Vol. LXIII, No. 30
Wednesday, July 29, 2009
(Photo by Stephen Goldsmith)
TRIBAL MISSION: Dan DeGeorge strokes the ball in action this past spring in his senior season with the Princeton University baseball team. Last month, DeGeorge signed a minor league contract with the Cleveland Indians organization. He is currently playing for the clubs Arizona Rookie League affiliate in Goodyear, Ariz.
Like many newly-minted college graduates, Dan DeGeorge struggled to find suitable employment this summer as he headed into the real world.
Looking to secure a spot in professional baseball, Princeton University All-Ivy performer DeGeorge reached out to several teams but had no bites as graduation and the Major League Draft came and went in early June.
Weeks later, as DeGeorge cooked a burger at home in Annandale, N.J. and lamented his situation, the phone rang and things started looking up.
Mike Chernoff of the Cleveland Indians called me, said DeGeorge. I was really excited.
DeGeorge quickly signed a minor league contract with the Indians and was shipped to the Goodyear Indians in the Arizona Rookie League.
For DeGeorge, taking the field in pro ball is the culmination of a long process.
In the first three years, I didnt put things together, said DeGeorge, reflecting on his Princeton career. I really love baseball and I worked really hard for my senior year.
DeGeorges hard work paid off as the second baseman produced a superb final campaign, leading Princeton in hitting (.349), hits (53), extra base hits (16) and runs scored (26).
He won the programs William J. Clarke Award, which is given to the player who demonstrates the greatest proficiency in hitting, fielding and outstanding plays. In winning the Clarke Award, he followed in the footsteps of his father, Joe, a Tiger baseball star who earned the honor in 1979.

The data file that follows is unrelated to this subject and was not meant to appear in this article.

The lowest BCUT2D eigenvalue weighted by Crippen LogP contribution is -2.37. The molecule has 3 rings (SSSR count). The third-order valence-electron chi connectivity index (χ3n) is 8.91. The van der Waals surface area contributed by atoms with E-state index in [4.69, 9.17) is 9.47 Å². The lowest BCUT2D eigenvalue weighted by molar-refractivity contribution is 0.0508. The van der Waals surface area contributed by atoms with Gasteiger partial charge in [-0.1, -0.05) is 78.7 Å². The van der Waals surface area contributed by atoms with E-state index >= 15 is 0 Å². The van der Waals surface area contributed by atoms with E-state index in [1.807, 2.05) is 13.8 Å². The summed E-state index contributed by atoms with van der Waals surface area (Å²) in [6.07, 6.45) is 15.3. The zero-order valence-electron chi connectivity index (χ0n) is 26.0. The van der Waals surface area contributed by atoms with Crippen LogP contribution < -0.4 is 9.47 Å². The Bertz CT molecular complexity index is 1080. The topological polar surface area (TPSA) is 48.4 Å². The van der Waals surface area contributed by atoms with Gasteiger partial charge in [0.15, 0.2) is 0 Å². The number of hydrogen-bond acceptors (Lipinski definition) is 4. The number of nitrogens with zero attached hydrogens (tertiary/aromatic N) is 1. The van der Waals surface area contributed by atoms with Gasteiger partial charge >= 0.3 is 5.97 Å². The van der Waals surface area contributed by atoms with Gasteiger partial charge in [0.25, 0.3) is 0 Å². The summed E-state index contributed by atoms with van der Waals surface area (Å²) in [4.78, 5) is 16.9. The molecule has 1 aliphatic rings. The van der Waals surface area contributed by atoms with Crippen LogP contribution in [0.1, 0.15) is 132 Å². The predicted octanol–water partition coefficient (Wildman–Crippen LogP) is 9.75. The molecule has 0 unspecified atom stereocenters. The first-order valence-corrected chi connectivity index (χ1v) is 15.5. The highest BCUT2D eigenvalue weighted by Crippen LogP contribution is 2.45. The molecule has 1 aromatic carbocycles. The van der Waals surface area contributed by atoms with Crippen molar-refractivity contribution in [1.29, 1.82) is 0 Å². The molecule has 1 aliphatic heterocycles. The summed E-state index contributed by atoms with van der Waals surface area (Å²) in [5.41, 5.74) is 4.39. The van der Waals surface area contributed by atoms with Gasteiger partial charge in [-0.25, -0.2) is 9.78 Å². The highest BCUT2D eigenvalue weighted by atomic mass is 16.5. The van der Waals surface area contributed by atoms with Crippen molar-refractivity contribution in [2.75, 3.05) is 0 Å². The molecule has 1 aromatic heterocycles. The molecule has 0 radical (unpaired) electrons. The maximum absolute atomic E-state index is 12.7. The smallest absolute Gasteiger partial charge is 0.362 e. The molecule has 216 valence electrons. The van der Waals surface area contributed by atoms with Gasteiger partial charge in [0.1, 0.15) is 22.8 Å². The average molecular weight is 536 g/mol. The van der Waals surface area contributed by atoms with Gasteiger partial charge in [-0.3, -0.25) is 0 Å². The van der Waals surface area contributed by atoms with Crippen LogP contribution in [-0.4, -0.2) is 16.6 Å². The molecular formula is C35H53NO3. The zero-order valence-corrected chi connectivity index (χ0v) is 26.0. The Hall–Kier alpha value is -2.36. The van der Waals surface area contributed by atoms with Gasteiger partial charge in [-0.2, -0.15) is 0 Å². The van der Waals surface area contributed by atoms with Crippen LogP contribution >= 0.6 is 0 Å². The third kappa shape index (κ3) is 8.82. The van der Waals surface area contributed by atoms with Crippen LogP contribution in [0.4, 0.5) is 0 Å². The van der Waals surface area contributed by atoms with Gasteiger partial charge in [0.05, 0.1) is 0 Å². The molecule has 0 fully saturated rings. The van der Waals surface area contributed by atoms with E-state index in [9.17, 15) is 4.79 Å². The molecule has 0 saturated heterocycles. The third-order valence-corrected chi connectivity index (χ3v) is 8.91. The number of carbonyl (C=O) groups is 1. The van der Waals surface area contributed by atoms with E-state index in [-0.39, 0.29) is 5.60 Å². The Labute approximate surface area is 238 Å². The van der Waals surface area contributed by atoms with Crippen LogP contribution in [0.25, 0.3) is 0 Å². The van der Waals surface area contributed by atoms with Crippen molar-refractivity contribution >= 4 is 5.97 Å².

Despite those achievements, the 510, 180-pounder had trouble getting the attention of major league teams.
I was talking to a lot of teams before the draft, I knocked on every door that I could, said DeGeorge, who ended his Princeton career as the programs all-time leader in at-bats and and ranks third in school history in runs (129) and fourth in hits (194) and triples (9).
It looked like I wasnt going to be drafted but a couple of teams said they would sign me if they needed middle infielders.
Now DeGeorge is trying to show the Indians that they need to keep him around the organization for a while.
The team plays a 48-50 game schedule in which the players compete four days in a row and then rest on the fifth day. DeGeorge arrives at the park at 1:00 p.m. for the 7:00 p.m. games, taking part in hitting off tees, soft toss, meetings and drills as the players prepare for the nightly action.
The level of ball is definitely better than in the Ivy League, the players are more consistently better, said DeGeorge.
I need to be more consistent. I need to have the same approach to every pitch and each game. I need to show the organization that I can play.
In dealing with his daily grind, DeGeorge is applying one of the key lessons he picked up during his Princeton years.
One of the biggest things you learn at Princeton is time management, said DeGeorge. You have to balance classes, lifting, and practice. It is a big thing here.
As DeGeorge makes his pro debut, he is having the time of his life. I am loving every moment of it, asserted DeGeorge, who is rooming with three teammates, one from Louisiana, one from Taiwan and the third from Venezuela.
As long as I keep moving up, I am going to keep playing. I would take a cot and sleep at the ballpark if I could.
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